Eye movement desensitization and reprocessing (EMDR) is an advanced psychotherapy technique that therapists use as part of cognitive behavioral therapy (CBT) program. While EMDR is primarily applied to help patients overcome psychologically traumatic events, it also shows promise as a treatment for some psychosomatic disorders and certain personality disorders.
When an individual experiences psychological trauma, their brain struggles to come to terms with the traumatic event. In most cases, this event imprints itself on the brain, and because it cannot be properly integrated, the victim fixates on it and relives it again and again. This can be severely distressing, and in complex cases, it can disrupt the victim’s ability to live a normal and healthy life.
EMDR is believed to act on the brain centers involved with information processing, enabling trauma victims to face, process, and integrate the damaging event or events. The technique is believed to activate the same types of brain activity seen during REM sleep and dreaming, unlocking the innate ability to view events from an alternate point of view.
The prevailing clinical model positions EMDR as an eight-phase therapy program:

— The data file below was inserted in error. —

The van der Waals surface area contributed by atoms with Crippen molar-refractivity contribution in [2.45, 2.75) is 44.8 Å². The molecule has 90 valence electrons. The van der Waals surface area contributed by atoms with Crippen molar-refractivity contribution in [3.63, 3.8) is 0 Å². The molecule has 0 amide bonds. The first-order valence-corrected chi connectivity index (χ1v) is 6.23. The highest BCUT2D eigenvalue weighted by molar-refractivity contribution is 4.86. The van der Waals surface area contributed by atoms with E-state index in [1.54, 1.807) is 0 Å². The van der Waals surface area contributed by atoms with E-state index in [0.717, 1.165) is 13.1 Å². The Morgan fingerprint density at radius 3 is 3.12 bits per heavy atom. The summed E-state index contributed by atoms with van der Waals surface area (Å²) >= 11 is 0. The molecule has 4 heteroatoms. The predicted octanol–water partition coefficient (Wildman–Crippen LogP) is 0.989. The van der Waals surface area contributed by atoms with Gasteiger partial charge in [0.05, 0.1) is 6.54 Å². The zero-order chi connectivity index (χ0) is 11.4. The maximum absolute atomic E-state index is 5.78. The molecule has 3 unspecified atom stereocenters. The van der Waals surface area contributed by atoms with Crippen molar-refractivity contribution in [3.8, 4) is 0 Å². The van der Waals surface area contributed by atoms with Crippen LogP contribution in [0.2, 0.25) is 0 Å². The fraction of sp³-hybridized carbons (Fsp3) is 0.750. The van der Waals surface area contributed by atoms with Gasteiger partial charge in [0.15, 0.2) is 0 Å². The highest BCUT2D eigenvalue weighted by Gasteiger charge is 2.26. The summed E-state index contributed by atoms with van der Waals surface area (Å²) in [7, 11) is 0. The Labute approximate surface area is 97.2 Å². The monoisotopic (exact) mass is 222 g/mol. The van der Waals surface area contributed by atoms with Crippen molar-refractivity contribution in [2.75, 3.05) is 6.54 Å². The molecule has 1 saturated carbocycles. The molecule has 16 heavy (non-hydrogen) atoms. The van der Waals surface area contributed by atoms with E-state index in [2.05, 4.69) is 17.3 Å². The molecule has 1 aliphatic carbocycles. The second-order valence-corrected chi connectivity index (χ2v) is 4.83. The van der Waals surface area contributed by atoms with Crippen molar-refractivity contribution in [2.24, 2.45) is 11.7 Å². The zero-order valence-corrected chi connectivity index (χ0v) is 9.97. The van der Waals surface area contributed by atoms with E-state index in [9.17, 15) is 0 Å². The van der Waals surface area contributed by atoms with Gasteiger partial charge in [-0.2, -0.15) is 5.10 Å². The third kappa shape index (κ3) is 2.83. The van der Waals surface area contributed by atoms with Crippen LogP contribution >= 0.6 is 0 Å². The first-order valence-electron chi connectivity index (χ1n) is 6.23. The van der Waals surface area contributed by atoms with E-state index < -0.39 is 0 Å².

- Phase 1—History and treatment planning: The therapist gathers information about the patient and the traumatic episode, and devises a treatment plan.
- Phase 2—Preparation: The therapist introduces the patient to specific techniques that will be used during the therapy program.
- Phase 3—Assessment: The therapist makes evidence-based decisions about which traumatic event(s) to address, and in what order.
- Phase 4—Desensitization: The patient’s responses to the traumatic event are cataloged and gradually diminished through targeted visualizations and eye movements.
- Phase 5—Installation: The patient’s traumatic memories are replaced by new, healthy alternative thought patterns.
- Phase 6—Body scan: The patient is tested to see if he or she can to recall the traumatic event without adverse physiological reactions.
- Phase 7—Closure: The therapist guides the patient through a final resolution and reintegration stage.
- Phase 8—Reevaluation: The patient is tested to ensure he or she is experiencing lasting symptom relief.
Scientific research supports the effectiveness of EMDR therapies. The American Psychiatric Association officially endorses the technique, and three recent randomized studies found that between 84 and 100 percent of PTSD clients afflicted with a single psychological trauma were relieved of symptoms after an average of three sessions. Within a matter of weeks, these clients were able to achieve levels of progress that typically require months or even years of treatment using other techniques.
The therapy teams at our partner facilities have extensive experience with EMDR treatments, deploying the latest scientific practices supported by current literature to boost the rate of recovery after psychological trauma. While the path to healing takes time and effort, EMDR provides clients in recovery with a highly effective and proven approach that can help them achieve inner peace and harmony sooner than they may have expected. To learn more about our addiction recovery practices and options, please contact us at 1-800-210-8229.